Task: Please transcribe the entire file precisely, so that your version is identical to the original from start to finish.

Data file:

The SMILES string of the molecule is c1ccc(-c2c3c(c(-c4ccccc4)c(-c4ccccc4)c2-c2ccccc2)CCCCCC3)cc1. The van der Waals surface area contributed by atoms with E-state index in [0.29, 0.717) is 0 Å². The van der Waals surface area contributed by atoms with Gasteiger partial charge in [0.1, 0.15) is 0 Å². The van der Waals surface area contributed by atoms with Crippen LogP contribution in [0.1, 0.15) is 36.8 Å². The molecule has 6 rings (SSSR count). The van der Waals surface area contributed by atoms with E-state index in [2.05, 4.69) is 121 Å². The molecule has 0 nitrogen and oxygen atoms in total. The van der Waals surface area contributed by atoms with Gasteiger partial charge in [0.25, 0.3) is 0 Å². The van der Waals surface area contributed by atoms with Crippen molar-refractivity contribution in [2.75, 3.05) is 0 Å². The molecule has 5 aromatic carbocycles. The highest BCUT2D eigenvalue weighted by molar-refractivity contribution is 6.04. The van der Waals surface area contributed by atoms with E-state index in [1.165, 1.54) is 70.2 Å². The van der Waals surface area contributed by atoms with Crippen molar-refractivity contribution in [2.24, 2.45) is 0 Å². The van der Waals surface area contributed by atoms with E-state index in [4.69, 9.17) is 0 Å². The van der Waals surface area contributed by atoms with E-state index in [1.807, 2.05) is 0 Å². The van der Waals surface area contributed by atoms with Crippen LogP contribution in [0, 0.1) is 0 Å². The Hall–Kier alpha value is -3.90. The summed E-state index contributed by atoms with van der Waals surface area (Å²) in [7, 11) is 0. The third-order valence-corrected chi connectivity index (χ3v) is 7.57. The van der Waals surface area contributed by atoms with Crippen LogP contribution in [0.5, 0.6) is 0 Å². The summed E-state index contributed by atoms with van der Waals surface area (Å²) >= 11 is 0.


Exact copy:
The SMILES string of the molecule is c1ccc(-c2c3c(c(-c4ccccc4)c(-c4ccccc4)c2-c2ccccc2)CCCCCC3)cc1. The van der Waals surface area contributed by atoms with E-state index in [0.29, 0.717) is 0 Å². The van der Waals surface area contributed by atoms with Gasteiger partial charge in [0.1, 0.15) is 0 Å². The van der Waals surface area contributed by atoms with Crippen LogP contribution in [0.1, 0.15) is 36.8 Å². The molecule has 6 rings (SSSR count). The van der Waals surface area contributed by atoms with E-state index in [2.05, 4.69) is 121 Å². The molecule has 0 nitrogen and oxygen atoms in total. The van der Waals surface area contributed by atoms with Gasteiger partial charge in [0.25, 0.3) is 0 Å². The van der Waals surface area contributed by atoms with Crippen molar-refractivity contribution in [2.75, 3.05) is 0 Å². The molecule has 5 aromatic carbocycles. The highest BCUT2D eigenvalue weighted by molar-refractivity contribution is 6.04. The van der Waals surface area contributed by atoms with E-state index in [1.165, 1.54) is 70.2 Å². The van der Waals surface area contributed by atoms with Crippen molar-refractivity contribution in [2.24, 2.45) is 0 Å². The van der Waals surface area contributed by atoms with E-state index in [4.69, 9.17) is 0 Å². The van der Waals surface area contributed by atoms with E-state index in [1.807, 2.05) is 0 Å². The van der Waals surface area contributed by atoms with Crippen LogP contribution in [0, 0.1) is 0 Å². The Hall–Kier alpha value is -3.90. The summed E-state index contributed by atoms with van der Waals surface area (Å²) in [7, 11) is 0. The third-order valence-corrected chi connectivity index (χ3v) is 7.57. The van der Waals surface area contributed by atoms with Crippen LogP contribution in [0.5, 0.6) is 0 Å². The summed E-state index contributed by atoms with van der Waals surface area (Å²) >= 11 is 0.